TALLAHASSEE — Gov. Charlie Crist completed his forced remake of the Public Service Commission on Tuesday, appointing a Tampa lawyer and an environmental engineer to the board that regulates utilities.
The appointees, Julie I. Brown, a former Tampa assistant city attorney, and Eduardo Balbis, the West Palm Beach assistant city manager, will replace the governor's previous appointees, Nancy Argenziano and Nathan Skop, who were rejected for reappointment by the legislatively controlled nominating council.
Crist chose from a list of six candidates sent to him, rejecting the former executive director of the PSC, Mary Bane, Republican state Sen. Lee Constantine, former Progress Energy engineer James S. Baumstark, and former Missouri Public Service Commissioner Connie Murray. Balbis and Brown must now be confirmed by the Florida Senate.
The governor told the Times/Herald that he chose the two candidates that "really have compassion, the appropriate intellect, and an understanding that with the economy we're in this is not the time to be raising rates on people."
"I'm hopeful they will want to do what's right for promoting alternative energy, solar and wind power and try and protect our state and our state's environment," he said.
The decision comes on the last day Crist was allowed by law to announce his picks. If he had failed to act, the nominating council would have been allowed to select the candidates. Several people urged Crist to not make the selection and file suit challenging the nominating council's ability to make the pick.
Instead, Crist, who is running for the Senate without party affiliation, chose two Republicans who haven't worked with the utility companies but who bring regional and political diversity.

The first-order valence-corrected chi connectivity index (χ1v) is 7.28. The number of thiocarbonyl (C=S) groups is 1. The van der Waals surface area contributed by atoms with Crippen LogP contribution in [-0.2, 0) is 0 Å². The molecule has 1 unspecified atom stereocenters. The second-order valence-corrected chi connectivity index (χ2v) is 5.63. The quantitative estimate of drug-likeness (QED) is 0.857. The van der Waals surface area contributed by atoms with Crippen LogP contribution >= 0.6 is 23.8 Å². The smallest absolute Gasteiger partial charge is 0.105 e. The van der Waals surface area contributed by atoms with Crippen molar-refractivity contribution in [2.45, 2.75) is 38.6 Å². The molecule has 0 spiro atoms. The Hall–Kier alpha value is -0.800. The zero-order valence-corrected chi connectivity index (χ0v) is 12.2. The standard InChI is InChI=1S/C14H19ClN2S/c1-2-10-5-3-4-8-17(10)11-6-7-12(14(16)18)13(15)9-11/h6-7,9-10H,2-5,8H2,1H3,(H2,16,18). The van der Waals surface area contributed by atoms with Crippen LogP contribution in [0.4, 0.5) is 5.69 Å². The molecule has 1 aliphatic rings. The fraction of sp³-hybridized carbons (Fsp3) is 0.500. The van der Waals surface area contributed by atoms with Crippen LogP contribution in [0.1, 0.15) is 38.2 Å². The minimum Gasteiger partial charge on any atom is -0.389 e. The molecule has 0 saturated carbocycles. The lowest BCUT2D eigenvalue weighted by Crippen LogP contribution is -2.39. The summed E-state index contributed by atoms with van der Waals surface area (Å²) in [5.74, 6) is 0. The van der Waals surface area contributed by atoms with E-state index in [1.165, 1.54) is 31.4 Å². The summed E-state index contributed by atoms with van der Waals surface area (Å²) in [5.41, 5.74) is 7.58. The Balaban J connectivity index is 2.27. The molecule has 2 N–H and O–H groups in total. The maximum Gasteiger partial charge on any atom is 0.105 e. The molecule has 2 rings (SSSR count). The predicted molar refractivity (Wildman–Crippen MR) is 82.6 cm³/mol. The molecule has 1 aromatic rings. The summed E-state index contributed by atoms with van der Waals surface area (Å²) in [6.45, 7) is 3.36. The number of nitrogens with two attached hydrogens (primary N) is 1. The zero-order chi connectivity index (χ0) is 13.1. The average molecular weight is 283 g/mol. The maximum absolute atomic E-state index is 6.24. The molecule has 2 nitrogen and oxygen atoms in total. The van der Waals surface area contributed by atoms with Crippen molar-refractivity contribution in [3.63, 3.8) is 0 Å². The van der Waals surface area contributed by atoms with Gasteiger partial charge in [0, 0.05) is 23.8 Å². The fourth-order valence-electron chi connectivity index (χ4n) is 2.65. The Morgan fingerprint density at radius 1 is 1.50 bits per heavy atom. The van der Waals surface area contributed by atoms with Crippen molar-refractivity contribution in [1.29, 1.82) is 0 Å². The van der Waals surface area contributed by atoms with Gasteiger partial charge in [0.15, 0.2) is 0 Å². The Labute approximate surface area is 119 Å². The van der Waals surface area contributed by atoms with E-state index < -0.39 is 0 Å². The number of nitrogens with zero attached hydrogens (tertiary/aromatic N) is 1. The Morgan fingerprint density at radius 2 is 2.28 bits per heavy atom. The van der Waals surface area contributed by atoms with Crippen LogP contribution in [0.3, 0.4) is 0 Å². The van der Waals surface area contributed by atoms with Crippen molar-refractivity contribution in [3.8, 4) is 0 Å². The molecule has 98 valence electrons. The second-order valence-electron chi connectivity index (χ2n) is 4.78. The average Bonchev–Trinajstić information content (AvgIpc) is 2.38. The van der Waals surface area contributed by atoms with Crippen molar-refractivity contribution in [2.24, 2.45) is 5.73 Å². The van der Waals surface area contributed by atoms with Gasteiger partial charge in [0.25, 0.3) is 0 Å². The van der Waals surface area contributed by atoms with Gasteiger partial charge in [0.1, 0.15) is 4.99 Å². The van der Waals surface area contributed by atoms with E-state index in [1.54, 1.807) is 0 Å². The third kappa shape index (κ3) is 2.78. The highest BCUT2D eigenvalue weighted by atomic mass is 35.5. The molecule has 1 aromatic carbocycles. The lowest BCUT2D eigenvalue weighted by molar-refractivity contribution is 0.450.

Brown, 35, in-house counsel for First American Corp., a title insurance underwriter, said she is eager to restore confidence in the commission and be an advocate for Florida residents.
"The commission has to balance a lot of interests," she said. "But most important is to look out for consumers and make sure they're getting fair and reliable services."
Brown formerly worked as a Tampa assistant city attorney. She helped negotiate the city's franchise agreement with Tampa Electric Co. She now serves on the city's Architectural Review Commission.
In 2007, Brown ran unsuccessfully in a three-way race for the Tampa City Council. She and incumbent John Dingfelder were locked in a fundraising battle, with both of them collecting nearly $150,000 for their campaigns.
A complaint was filed with the Florida Elections Commission against one of Brown's supporters, car dealer Jason Kuhn, who collected contributions for Brown from employees and then reimbursed them.
State law makes it a felony to give multiple campaign contributions to a candidate through other people. Kuhn said at the time that he wasn't aware of the law and did what he could to rectify the situation after he learned the donations might be illegal. The commission dismissed the complaint.
In November, Brown said she was considering another run for the council. And in July, she sought, but did not get, an appointment to Dingfelder's seat after he resigned to run for the Hillsborough County Commission.
This is the third time Brown has applied to the PSC and the first time she has made it as a finalist. She is a graduate of the University of Florida, where she earned a bachelor's degree in public relations and a law degree.
Balbis, 38, is chairman of the East Central Regional Water Reclamation Facility Board and a Crist appointee to the Treasure Coast Regional Planning Council. He earned a graduate degree in environmental engineering from the University of Florida. He worked as an associate with Boyle Engineering from 2000 to 2006 and president of Circle Engineering from 1999 to 2000.
The nominating council rejected Argenziano and Skop in June, refusing to invite them for interviews for reappointment. Their terms expire in January.
Skop and Argenziano, along with the rest of the five-member PSC, unanimously rejected a $1.3 billion rate increase for Florida Power & Light and a $500 million rate increase for Progress Energy.
Also voting against the rate increases were Benjamin "Steve" Stevens and David Klement, whom the governor appointed to the commission last fall after saying it was time to 'clean house amid revelations that some PSC staff members were too close to the utilities they regulate.
After the vote, the Senate refused to confirm the appointment of Stevens and Klement, forcing Crist to choose from a new slate. He chose former state Rep. Ron Brise and former Jacksonville City Council member Art Graham.
"That was a great disappointment to me and to the consumers of Florida," Crist said, adding that his reform slate was caught up in ''the political gamesmanship of our state."
Times staff writer Janet Zink contributed to this report.